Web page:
Monday, March 12, 2007

Macbook and Linux

I got the latest Macbook Core 2 duo (Mar 2007) and really liked the new OS with the speed of Intel Core 2 Duo processors. At first I found it hard to use OS X, mainly with the keyboard layout and new shortcuts, but I liked a few things about Mac. Few of the UI things were really mind blowing, but then I was lost trying to find a few things. I am more of a Linux fan, but Mac OS X seems to be a better alternative to the more dominant Windows. I found the Mac experience better compared to Linux, since most of the things work straight out of the box. I know Linux requires a bit more work in that area, but I am sure it will catch up soon.
Being a hard core Linux fan, I thought of installing Linux in my Macbook.
I had used bootcamp to partition the drive, but unfortunately I pressed OK somewhere and created only a 5GB Linux partition :(. I had also installed reFit for dual booting OS X and Linux.
I managed to install Fedora Core 6 64 bit version on this 5GB parition, but I was not able to boot because of some partition synchnozation issues. MacBook uses the new EFI partition. Many of the Linux tools like parted, etc is aware of this partitioning scheme, the Linux installers does not work straight out of the box :(. I had to do a few reboots and do synchronization using reFit.
I was impressed by the new effects in FC6. The cube effect and other desktop effects were really cool.
The new wireless card is not supported yet (Mar 2007) and I had to use the wired network to browse the internet. I saw Flash 9 was available, but could not have it working because of my 64 bit version. I could use ndiswrapper to make the wifi card work, but it required a 32 bit OS. I also had a 5GB linux partition, which was not enough by any means. I wanted to increase the partition and thought about installing different Linux versions in Macbook. Then I had some issues resizing and I had to completely remove the Linux partition and start from scratch. I did not want to install OS X again, so I had a 40GB OS X partition which I did not touch. I wanted to install various Linux versions and with the new EFI partitioning, there was a limitation of the number of partitions you can have. I wish there was something like extended partition to satisfy my ambitious goal of installing multiple Linux distribution. In my previous IBM thinkpad I had 3 Linux distributions and one other OS. (MS Windows which I rarely used). I found that one way I could achieve that in my Macbook is to use LVM and dynamically resize the partitions and create new partitions for new distributions that I want to install. Unfortunately Ubuntu at that time (or maybe even now) did not have support for LVM and Gentoo live CD did not work that well - X did not start and I tried running some install scripts from command line which failed.
I downloaded FC6 32bit version now and I burned a DVD. I booted using the FC6 DVD and created LVM partitions. So I had four partitions now - two of them were the EFI partition and the MAC hfs+ partition which I did not touch. I had to create a boot partition of 100+MB, since boot partition cannot reside on LVMs. I then created few partitions inside LVM - one of them was the / partition and others were partitions like /home and /opt. /home will be shared with all the distributions once I have more distributions installed.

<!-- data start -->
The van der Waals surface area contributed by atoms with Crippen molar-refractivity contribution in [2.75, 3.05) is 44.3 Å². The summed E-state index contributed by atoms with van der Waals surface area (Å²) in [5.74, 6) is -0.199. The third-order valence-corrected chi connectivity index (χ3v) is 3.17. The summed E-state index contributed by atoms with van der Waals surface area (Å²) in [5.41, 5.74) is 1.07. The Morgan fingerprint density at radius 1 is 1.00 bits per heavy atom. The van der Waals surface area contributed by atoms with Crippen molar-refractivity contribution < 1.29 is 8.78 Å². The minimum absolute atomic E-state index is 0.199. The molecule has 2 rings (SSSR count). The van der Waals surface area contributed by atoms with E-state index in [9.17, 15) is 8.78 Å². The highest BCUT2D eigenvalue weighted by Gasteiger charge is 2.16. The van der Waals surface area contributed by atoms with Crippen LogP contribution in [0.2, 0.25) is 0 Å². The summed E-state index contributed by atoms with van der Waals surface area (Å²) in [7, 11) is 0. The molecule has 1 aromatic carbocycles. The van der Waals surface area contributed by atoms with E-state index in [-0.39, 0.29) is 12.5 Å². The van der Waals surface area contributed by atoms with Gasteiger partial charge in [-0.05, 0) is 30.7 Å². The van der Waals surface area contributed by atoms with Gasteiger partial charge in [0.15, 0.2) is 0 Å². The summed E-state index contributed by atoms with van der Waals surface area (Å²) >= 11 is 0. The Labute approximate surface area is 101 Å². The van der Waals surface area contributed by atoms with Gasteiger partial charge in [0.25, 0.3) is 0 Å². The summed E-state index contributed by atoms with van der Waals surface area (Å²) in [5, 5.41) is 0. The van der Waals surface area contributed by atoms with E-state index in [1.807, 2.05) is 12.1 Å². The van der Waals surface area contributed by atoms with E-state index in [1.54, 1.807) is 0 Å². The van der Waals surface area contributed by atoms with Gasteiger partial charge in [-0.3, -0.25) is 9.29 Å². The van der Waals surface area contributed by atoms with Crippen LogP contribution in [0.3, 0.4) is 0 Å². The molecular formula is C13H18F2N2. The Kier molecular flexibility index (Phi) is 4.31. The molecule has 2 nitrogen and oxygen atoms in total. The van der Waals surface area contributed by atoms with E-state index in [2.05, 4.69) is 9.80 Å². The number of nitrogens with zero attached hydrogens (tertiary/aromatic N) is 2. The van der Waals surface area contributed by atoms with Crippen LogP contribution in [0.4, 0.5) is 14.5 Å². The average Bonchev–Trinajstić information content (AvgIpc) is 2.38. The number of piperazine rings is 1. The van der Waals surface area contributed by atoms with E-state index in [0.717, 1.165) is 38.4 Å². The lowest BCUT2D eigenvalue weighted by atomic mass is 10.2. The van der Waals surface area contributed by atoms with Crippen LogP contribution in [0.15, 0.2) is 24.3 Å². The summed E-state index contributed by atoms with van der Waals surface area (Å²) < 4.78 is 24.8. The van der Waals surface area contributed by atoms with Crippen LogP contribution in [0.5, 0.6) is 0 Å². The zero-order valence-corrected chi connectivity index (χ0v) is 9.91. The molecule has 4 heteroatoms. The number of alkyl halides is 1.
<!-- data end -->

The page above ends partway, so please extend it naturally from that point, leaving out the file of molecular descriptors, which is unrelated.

After installing I got the basic rpm's like mplayer, flash which are not there by default. I was forced to use Yum, though I am not a big fan of Yum. I like apt-get and I am aware of the apt-get port for rpm, but recently I have been using the defaults provided by the distribution. With Ubuntu apt-get is the default since its debian based and I really like that command :). I have used Smart with OpenSuse - which was not bad.
I used ndiswrapper with a binary driver for some time and was irritated by the frequent kernel crash. I had no choice but to use this driver or stay near a wired network :(. I was constantly tracking ticket 1001 in madwifi and finally one fine day there was an announcement that support for the card with device id 024 is finally available. I checked out the madwifi branch and everything worked fine with an access point without encryption. But with WEP it did not work and I am now tracking ticket number 1243 and hoping to have WEP support soon! WEP support is finally available (Yay and thanks to all those developers who made this possible) for device id 024 ( the one that comes with Macbook). To compile the madwifi drivers, get the following branch of madwifi:

svn co madwifi-wep
#bash# cd madwifi-wep
#bash# make && make install
#bash# modprobe ath_pci
(also added the following entry in modprobe.conf
alias wifi0 ath_pci
NetworkManager in Fedora did not detect the card even after restarting it several times. May be it was some issue with uninstalling the previous version of madwifi driver that I had installed. I had to reboot (I have never done that in Linux, except for Kernel upgrades) to find that NetworkManager worked perfectly and I was just able to connect to a WEP based network using this new driver.

I do have issues with hibernation and suspend. It does suspend or hibernate properly, but after restoring, X behaves strangely. The mouse pointer sometime vanishes or the mouse pointer gets caught in a small area in the top left corner of the screen. I will have to kill X to get a usable desktop.
Microphone issues: The soundcard works fine, but the microphone does not work. I discovered that when I was trying to call someone in Skype and the other person was not able to hear anything. I am yet to apply the mactel patches to get the microphone working.
Battery Usage: I noticed my battery gets drained very fast in Fedora and so I usually have my power cord connected while using Linux. I tried stopping a few services but that did not help. I think I have to remove some modules and that may increase the battery life.